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Abstract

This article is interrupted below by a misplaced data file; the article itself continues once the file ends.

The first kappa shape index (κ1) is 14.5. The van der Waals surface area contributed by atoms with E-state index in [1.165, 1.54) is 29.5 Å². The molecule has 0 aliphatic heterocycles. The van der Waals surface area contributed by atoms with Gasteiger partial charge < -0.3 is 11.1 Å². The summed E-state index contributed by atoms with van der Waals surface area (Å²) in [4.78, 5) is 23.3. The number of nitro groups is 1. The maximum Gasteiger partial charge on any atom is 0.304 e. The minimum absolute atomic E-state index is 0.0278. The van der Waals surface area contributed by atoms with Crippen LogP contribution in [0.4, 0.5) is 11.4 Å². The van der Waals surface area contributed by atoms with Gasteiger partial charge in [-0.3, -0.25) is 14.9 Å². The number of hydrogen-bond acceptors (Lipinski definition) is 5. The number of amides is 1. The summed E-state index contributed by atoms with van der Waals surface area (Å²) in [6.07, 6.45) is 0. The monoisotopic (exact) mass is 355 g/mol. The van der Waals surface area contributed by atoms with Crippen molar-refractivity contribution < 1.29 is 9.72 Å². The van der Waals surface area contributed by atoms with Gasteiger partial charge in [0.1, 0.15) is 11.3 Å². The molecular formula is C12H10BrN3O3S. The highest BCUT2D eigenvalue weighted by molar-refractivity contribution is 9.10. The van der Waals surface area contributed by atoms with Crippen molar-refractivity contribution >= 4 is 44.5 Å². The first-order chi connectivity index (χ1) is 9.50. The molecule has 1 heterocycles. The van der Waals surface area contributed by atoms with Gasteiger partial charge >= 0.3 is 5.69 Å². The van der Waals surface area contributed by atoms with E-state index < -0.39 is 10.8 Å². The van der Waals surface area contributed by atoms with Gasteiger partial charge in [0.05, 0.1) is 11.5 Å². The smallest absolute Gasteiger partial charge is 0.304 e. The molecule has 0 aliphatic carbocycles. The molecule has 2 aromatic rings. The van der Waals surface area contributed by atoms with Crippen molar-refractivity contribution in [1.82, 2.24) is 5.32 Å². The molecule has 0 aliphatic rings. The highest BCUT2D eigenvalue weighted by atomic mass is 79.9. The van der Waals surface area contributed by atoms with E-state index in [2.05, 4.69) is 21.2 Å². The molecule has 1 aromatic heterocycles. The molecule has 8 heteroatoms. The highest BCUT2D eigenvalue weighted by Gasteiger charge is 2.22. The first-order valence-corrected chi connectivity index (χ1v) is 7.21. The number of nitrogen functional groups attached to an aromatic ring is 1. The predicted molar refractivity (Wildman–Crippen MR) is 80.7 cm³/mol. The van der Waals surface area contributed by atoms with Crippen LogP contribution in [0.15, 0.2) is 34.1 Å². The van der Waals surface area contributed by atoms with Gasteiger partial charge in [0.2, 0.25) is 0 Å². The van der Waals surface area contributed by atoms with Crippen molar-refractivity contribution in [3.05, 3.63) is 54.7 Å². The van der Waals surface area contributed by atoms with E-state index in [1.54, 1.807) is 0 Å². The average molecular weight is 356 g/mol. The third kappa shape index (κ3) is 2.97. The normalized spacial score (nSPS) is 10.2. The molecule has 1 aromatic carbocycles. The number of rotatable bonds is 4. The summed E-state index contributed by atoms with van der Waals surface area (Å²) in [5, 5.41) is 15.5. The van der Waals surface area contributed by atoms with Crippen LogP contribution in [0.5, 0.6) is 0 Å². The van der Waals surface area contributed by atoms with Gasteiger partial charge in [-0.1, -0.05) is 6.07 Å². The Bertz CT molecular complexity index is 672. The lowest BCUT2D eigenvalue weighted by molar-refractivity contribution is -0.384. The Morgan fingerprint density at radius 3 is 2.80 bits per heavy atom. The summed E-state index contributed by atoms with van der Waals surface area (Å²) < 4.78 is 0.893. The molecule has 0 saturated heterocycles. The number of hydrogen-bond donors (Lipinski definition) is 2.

Poet Jules Supervielle has a marginal status in twentieth-century French literature as he was not engaged in any prominent movement of his time (Symbolism, Futurism, or Surrealism). In that regard, his poetry is neither nationally colored nor aesthetically connoted. It might well be the reason for his lacking consideration in the literary canon. But these differences must get our special attention. Supervielle was not born in France and he was to live and write his works in a state of existential angst, divided, as he always felt, between his native Uruguay and his French legacy. As such, the poet developed a unique intimate oeuvre through which he tried to recapture and mingle his vacant identities. This article examines the recurrent themes of “heart,” “time,” and “world” in the collection of poems Le forçat innocent (1930) to show that a life-long meditation on his defective health, the unmanageable flow of time, and the hope for universal communion helped Supervielle overcome these metaphorical prisons and create a propitious shelter to his poetic expression. Contrasting aspects in his poetry, however, cannot stand apart from each other, and we have to consider their interlacing, which illuminates Supervielle’s work in a truly phenomenological manner.

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